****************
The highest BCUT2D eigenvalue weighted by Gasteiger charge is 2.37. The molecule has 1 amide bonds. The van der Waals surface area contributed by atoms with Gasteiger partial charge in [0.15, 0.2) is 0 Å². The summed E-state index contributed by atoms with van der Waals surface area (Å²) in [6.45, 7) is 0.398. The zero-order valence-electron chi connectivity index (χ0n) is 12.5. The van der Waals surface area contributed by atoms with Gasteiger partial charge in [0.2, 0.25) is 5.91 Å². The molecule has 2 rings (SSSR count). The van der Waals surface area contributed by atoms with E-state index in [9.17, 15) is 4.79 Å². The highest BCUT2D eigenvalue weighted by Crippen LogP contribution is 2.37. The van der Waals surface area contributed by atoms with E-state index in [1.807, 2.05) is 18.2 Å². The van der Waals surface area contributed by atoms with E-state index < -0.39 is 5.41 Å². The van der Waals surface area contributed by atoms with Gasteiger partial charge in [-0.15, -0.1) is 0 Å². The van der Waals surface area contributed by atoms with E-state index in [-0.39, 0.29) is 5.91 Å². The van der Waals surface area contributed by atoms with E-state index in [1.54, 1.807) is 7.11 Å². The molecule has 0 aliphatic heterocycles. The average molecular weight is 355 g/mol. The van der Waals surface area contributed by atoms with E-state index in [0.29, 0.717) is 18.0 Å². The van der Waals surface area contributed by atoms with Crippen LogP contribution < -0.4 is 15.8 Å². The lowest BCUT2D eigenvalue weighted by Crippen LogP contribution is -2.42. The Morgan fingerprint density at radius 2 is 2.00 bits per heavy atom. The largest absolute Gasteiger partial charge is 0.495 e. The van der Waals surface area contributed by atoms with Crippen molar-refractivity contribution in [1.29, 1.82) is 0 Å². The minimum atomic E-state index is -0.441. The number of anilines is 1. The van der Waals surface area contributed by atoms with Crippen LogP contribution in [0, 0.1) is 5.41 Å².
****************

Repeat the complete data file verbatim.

The highest BCUT2D eigenvalue weighted by Gasteiger charge is 2.37. The molecule has 1 amide bonds. The van der Waals surface area contributed by atoms with Gasteiger partial charge in [0.15, 0.2) is 0 Å². The summed E-state index contributed by atoms with van der Waals surface area (Å²) in [6.45, 7) is 0.398. The zero-order valence-electron chi connectivity index (χ0n) is 12.5. The van der Waals surface area contributed by atoms with Gasteiger partial charge in [0.2, 0.25) is 5.91 Å². The molecule has 2 rings (SSSR count). The van der Waals surface area contributed by atoms with E-state index in [9.17, 15) is 4.79 Å². The highest BCUT2D eigenvalue weighted by Crippen LogP contribution is 2.37. The van der Waals surface area contributed by atoms with E-state index in [1.807, 2.05) is 18.2 Å². The van der Waals surface area contributed by atoms with E-state index < -0.39 is 5.41 Å². The van der Waals surface area contributed by atoms with Gasteiger partial charge in [-0.15, -0.1) is 0 Å². The van der Waals surface area contributed by atoms with E-state index in [-0.39, 0.29) is 5.91 Å². The van der Waals surface area contributed by atoms with E-state index in [1.54, 1.807) is 7.11 Å². The molecule has 0 aliphatic heterocycles. The average molecular weight is 355 g/mol. The van der Waals surface area contributed by atoms with E-state index in [0.29, 0.717) is 18.0 Å². The van der Waals surface area contributed by atoms with Crippen LogP contribution < -0.4 is 15.8 Å². The lowest BCUT2D eigenvalue weighted by Crippen LogP contribution is -2.42. The Morgan fingerprint density at radius 2 is 2.00 bits per heavy atom. The largest absolute Gasteiger partial charge is 0.495 e. The van der Waals surface area contributed by atoms with Crippen molar-refractivity contribution in [1.29, 1.82) is 0 Å². The minimum atomic E-state index is -0.441. The number of anilines is 1. The van der Waals surface area contributed by atoms with Crippen LogP contribution in [0, 0.1) is 5.41 Å².